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Linn Compensation Board: Raise elected officials’ salary 8%, but nearly 12% for sheriff
The panel cited last year’s government salary freeze
Citing last year’s Linn County government leaders salary freeze, a county compensation board is recommending 8 percent increases for members of the Board of Supervisors and other elected county officials, and a nearly 12 percent raise for Sheriff Brian Gardner.
Most of the county elected officials asked for some type of raises after not receiving them last year, citing more work and obstacles to overcome due to the pandemic. But at Wednesday night’s meeting of the panel, the elected officials asked for less than the recommended 8 percent — expect the sheriff’s office, which cited the “Back The Blue” bill passed year by the Iowa Legislature and signed by Gov. Kim Reynolds.
The compensation board approved recommending the 8 percent raises plus an 11.56 percent increase for sheriff. But it will be up to the Board of Supervisors to act on the recommendations, which would take affect after July 1.
The recommended raises would apply to Supervisors Ben Rogers, Stacey Walker and Louie Zumbach; County Attorney Nick Maybanks; Auditor Joel Miller; Recorder Joan McCalmant; Treasurer Sharon Gonzalez; and Sheriff Gardner. Effects of the raises would be:
- Supervisors, auditor, treasurer and recorder: from current $119,198 to about $128,734.
- Sheriff: from current $164,544 to about $183,565.
- County attorney: from current $190,492 to about $205,731.
Last year, Supervisors Rogers and Zumbach voted to freeze salaries for supervisors and other elected officials. Walker voted against, advocating that supervisors freeze their salaries but award a 2 percent increase for other elected officials.
In advocating for a raise of over $19,000 for the sheriff, discussion at the panel cited Senate File 342, known as the Back the Blue bill. The law requires county compensation boards to approve a rate “comparable to salaries paid to professional law enforcement administrators and command officers of the state patrol, the division of criminal investigation of the department of public safety, and city police chiefs employed by cities of similar population to the population of the county.” In Cedar Rapids, Police Chief Wayne Jerman earns $178,225 annually.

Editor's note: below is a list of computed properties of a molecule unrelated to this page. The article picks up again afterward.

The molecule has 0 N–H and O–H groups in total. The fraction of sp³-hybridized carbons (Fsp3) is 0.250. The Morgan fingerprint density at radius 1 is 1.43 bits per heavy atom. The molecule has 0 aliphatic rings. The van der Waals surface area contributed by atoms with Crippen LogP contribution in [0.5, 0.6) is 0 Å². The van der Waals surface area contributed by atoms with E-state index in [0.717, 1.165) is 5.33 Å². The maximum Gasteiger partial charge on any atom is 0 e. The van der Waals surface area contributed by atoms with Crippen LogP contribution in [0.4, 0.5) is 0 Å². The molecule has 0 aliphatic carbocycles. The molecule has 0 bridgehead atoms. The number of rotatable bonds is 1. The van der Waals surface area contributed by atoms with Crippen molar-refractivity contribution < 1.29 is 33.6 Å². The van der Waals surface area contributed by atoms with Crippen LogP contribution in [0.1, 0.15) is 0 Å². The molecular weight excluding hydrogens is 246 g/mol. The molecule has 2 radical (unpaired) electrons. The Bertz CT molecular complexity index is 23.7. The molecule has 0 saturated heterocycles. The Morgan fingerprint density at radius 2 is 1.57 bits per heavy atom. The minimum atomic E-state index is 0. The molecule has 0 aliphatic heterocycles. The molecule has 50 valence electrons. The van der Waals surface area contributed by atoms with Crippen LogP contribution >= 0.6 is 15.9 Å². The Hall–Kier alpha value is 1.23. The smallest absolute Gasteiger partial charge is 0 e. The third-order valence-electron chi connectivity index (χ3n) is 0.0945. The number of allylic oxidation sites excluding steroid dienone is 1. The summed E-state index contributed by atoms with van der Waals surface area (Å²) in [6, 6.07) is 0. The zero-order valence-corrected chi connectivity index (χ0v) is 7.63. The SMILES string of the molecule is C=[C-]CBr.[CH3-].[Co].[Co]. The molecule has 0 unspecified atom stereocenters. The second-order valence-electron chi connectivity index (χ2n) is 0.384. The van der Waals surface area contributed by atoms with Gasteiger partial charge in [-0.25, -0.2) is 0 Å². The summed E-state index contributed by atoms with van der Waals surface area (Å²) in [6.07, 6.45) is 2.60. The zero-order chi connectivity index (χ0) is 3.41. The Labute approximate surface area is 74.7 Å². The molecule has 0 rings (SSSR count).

Rogers, chair of the supervisors, did not state a specific percentage lower than recommended for the supervisors, but said the board’s raise should be in line with other raises approved.
Compensation Board Chair Raymond Stefani II said he typically is liberal with the recommendations while he’s served on the board.
“I think all of the officials work darn hard and I appreciate that and I think they should be paid,” he said. “I think all the factors are there to give them a good, decent raise and I’m not talking just 2 or 3 percent. My thinking is higher is better than lower.”
The Compensation Board is a seven-member committee appointed by county department heads. The board reviews elected officials’ compensations in relation to other counties, states, federal government and the private sector. The Compensation Board members also cited increases in other counties, including Johnson County, which recommended an increase of 18 percent for elected officials.
Compensation Board member Karl Kolz said when the salary freeze was enacted last year, he thinks it's because the supervisors were afraid of what people would think.
“It wasn’t because the county couldn’t pay,” Kolz said. “It was because ‘I wonder what the people will think.’ If they would have had decent wages last year, maybe we wouldn’t be talking so much now.”
Rogers said that the county’s budget is healthy.
“The issue of salary is one people focus on and rightly so,” Rogers said. “We (Board of Supervisors) used to be a five-member board and why we’re not now is because there were petitions being signed and a narrative of a previous board taking salary increases at the height of the recession, and that left a horrible taste in peoples’ mouths. … The salaries have had an impact on how we govern.”
The county’s budget calls for its managers and non-collective bargaining group to get a 3 percent raise and for its largest collective bargaining unit a 2.25 percent raise.
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